Tyler Byrd, dog Toby win trophyPublished 9:03am Monday, June 18, 2012
By CATHERINE LEGG / Community ColumnistAlec
Montevallo’s Byrd family — Lance, Dana, Beaux and Tyler — have enjoyed coon hunting as a competitive sport for more than six years, and they have won many trophies in district and national trials.
Recently, 15-year-old Tyler came away with the largest, a 7-foot trophy for his win of King of the Water title at the Bluetick Days hunt in Holmesville, Ohio.
He and Colby Lucas, son of Gerald and Laurie Ann Lucas of Montevallo, handled Toby, a beautiful Bluetick hound, whose registered name is Mad Dog Psycho Tal to ’Em Toby.
Toby had to swim 400 yards while the coon swam ahead. Toby won when he was the first dog to bark up at the coon as the coon landed at the finish line.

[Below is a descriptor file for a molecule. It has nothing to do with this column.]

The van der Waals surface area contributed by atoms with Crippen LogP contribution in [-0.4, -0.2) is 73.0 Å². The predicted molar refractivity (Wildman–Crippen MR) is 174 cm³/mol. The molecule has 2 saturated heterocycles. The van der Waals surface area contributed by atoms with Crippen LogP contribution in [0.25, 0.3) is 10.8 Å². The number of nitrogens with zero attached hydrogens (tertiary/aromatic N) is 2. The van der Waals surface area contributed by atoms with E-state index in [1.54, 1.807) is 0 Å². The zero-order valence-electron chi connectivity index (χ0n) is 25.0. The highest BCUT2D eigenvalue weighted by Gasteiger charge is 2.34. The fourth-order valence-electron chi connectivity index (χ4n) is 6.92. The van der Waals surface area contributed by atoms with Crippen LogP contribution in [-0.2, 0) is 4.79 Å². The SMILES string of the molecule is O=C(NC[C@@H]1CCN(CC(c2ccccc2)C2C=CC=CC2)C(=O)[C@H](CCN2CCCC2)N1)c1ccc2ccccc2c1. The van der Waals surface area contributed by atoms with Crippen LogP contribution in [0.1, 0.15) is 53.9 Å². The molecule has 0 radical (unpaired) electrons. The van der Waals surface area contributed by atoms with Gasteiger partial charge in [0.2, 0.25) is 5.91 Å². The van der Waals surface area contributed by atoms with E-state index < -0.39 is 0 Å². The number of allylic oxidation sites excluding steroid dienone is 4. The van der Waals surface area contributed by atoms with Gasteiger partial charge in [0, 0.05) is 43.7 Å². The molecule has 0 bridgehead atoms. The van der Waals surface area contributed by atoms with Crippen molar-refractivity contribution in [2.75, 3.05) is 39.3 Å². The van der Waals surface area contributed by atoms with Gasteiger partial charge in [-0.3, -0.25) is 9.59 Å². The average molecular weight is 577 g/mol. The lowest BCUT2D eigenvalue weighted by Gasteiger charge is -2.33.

For hundreds of years, coon hunting has been a popular sport in this country, practiced for pleasure or competition, and sometimes for food or to thin over-populated areas.
“I began coon hunting,” said Tyler, “because my parents raised and hunted Blueticks, and I love it because it is a hobby that we all enjoy. On the nights we hunt, we’re away from the TV, electronic games and the computer. We drop the dogs in the woods, sit on the tailgate of the truck, laugh, joke, and listen to the night sounds of the forest while we wait for the baying of the dogs.”
The practice for a pleasure hunt is to load the dogs in the truck, drive to an area known to be populated by coons, drop the dogs and wait for them to send their message that the coons have been spotted.
Each dog has its own tone or pattern of barking when he is on the trail, and another when he trees the coon.
When the hunters agree that they, too, have spotted the coon, they leave it in the tree, leash the dogs, and travel to another drop point to begin another hunt.
To learn more about coon hunting in the local area, contact Dana or Lance Byrd at 665-5732.
Catherine Legg can be reached by email at email@example.com.